Sure enough Farmer Millie, Farmer Susan and Farmer Brown all asked me the same questions in succession. The funny part was they were all three standing next to my bed at the same time. Millie asked then left. Susan asked the same questions as she prepped my prepped and ran a line into my arm. She was a heck of a farmer. Typically the stickers have to jab me several times, pulling and pushing the needle in and out to get the vein. Farmer Susie knew what she was doing. She numbed the hand first before sticking me and she nailed it the first time. I like Farmer Susie. She walked off and the head drug doc took her place and asked the same questions she did. Redundancy is safety. After that I just waited, watching them hook up the other heifers until my doctor came for me.

They took my glasses away so I wasn’t able to see the clock or follow the time, but I can estimate it pretty well.


7:15 a.m.
They wheeled me down to the surgery room – a tile room with lots of machines just haphazardly scattered about. We chatted for a bit. I asked the doc if he could let me have the gallbladder in the Mason jar I brought along. He agreed to take pictures for me and that appeased me. I reminded them sawbones which side the gallbladder was on, at which point they had their fill of me and put me down.


Sometime thereafter
The surgery only took about 20 minutes, as I was told later. I woke up hard from the surgery. I don’t care for the feeling right after you wake up from anesthesia. Fortunately it goes away in seconds as I gain my faculties. I don’t really remember it, so maybe my faculties were not really about me, but they wheeled me back into my original room where my family was waiting for me.

By that time I was ready to get up and empty my utter out and walk around. They let me use the little cow’s room, but didn’t indulge my desire to explore the hallways. If I was going to fall it had to be on my own property. Somewhere in there I must have gotten dressed back in my own clothes but I don’t remember it. I do know they wheeled me out in a wheelchair sized to fit a king of my stature. It was very kind of them to not cram me into a skinny chair. To the homestead I went.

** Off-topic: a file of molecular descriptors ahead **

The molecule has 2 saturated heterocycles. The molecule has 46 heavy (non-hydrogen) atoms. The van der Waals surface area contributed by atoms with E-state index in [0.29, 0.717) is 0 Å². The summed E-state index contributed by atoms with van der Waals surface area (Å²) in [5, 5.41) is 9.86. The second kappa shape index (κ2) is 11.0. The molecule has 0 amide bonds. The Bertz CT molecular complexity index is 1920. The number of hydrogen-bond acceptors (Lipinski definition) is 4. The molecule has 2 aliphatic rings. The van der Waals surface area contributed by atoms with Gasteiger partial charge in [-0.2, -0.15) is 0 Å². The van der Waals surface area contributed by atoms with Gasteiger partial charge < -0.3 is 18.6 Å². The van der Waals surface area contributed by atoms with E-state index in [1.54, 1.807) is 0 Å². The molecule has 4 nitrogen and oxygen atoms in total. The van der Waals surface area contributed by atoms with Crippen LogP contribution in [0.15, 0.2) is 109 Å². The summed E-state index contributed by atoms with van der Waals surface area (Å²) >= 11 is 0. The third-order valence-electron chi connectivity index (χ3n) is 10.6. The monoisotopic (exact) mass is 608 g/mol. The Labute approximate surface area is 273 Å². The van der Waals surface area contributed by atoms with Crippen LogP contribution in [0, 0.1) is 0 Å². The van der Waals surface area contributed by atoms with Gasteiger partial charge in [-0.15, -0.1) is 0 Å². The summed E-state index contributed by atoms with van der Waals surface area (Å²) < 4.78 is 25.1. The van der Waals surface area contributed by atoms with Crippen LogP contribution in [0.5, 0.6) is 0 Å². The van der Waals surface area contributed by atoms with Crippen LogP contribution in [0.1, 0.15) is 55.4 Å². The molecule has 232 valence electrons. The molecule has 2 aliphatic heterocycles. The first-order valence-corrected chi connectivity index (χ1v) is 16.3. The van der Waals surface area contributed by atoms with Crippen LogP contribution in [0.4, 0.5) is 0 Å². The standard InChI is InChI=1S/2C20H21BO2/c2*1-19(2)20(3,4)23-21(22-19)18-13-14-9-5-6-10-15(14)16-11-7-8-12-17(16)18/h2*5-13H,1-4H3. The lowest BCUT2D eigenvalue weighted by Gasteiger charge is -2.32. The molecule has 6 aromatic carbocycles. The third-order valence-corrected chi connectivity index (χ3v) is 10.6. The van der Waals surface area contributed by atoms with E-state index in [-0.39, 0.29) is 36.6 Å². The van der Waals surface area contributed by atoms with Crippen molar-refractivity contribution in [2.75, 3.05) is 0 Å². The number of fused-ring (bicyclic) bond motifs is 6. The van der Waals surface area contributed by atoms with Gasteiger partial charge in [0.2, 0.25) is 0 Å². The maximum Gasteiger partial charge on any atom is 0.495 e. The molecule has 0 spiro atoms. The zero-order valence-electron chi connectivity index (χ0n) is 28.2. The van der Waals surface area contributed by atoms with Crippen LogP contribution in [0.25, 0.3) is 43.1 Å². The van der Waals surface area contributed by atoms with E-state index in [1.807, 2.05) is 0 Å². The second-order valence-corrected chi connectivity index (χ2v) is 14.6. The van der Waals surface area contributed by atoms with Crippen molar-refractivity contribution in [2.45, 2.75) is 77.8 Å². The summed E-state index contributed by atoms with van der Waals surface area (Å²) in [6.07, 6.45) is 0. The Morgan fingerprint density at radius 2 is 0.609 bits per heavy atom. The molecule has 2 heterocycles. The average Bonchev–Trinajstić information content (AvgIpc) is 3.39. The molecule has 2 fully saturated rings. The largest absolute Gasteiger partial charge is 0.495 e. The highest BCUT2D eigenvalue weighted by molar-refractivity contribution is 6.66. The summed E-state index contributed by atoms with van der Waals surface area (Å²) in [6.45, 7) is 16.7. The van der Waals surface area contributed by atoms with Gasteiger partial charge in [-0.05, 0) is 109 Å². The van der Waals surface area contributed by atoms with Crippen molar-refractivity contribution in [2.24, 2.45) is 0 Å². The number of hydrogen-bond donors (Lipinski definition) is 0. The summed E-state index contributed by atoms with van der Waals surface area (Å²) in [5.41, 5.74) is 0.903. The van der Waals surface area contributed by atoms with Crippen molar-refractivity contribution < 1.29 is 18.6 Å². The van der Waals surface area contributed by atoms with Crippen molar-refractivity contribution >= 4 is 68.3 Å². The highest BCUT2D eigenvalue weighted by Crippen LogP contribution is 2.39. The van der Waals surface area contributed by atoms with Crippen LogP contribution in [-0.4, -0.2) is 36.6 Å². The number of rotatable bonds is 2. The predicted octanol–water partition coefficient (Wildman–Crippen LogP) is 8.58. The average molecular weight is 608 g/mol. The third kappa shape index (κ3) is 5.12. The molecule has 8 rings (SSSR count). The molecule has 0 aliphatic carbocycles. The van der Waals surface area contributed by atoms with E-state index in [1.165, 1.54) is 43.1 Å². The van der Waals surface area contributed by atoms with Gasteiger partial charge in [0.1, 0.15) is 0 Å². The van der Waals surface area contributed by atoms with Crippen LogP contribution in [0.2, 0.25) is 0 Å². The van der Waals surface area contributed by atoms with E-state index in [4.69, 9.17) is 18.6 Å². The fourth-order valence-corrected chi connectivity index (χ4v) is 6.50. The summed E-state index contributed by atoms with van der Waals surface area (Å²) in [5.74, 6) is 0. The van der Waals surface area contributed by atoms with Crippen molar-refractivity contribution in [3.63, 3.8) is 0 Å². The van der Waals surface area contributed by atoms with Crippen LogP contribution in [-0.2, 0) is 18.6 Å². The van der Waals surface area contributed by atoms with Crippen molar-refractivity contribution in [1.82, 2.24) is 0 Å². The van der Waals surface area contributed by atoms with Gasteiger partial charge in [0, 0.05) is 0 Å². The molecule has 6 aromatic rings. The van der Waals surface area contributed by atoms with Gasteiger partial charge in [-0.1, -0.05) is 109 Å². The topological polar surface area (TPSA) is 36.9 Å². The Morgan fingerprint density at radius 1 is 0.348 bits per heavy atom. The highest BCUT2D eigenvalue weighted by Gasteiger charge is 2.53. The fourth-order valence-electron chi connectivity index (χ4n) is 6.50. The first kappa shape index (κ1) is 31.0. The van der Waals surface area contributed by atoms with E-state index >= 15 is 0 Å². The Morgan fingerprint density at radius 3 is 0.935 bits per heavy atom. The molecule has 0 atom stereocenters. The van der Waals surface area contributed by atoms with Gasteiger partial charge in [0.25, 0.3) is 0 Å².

Since then I’ve been home recovering and working on homework. You see, Thursday and Friday of this week is fall break, but don’t assume that means anything to our instructors. They have no respect for the concept of break. I have two novels to read, two papers to write, two midterms to study for, and other various assignments due. Surgery or no surgery, everything is due Monday and Tuesday so I am doing my best. Good thing that I am recovering so quickly or I would be screwed come next week.

I’ve had lots of help at home as both my wife and Mom are home. Good thing to because we’ve had lots of visitors and phone calls. I’m not complaining about that. It was nice. I have been going a bit stir crazy between resting and homework.

Wednesday, October 18, 2006

Surgery Update

Gallbladder surgery went well yesterday. I’m home recovering and doing pretty well. I’ll have an in-depth report later this week. I have photos of the surgery (thanks to the doc) which I will have to have scanned before I can post them. Now that's something you can look forward to.

Wednesday, October 11, 2006

Developing Grey Idealism

By Heavy P
Guest Blogger

One of the beautiful things about the society we live in is that we can buy almost anything anytime. If I want the latest issue of Playboy and a pint of Ben and Jerry's Chubby Hubby to soothe the pain of loneliness while Linda is out of town, I can. Of course this also means that I can buy anything I need anytime also, which is probably of more importance.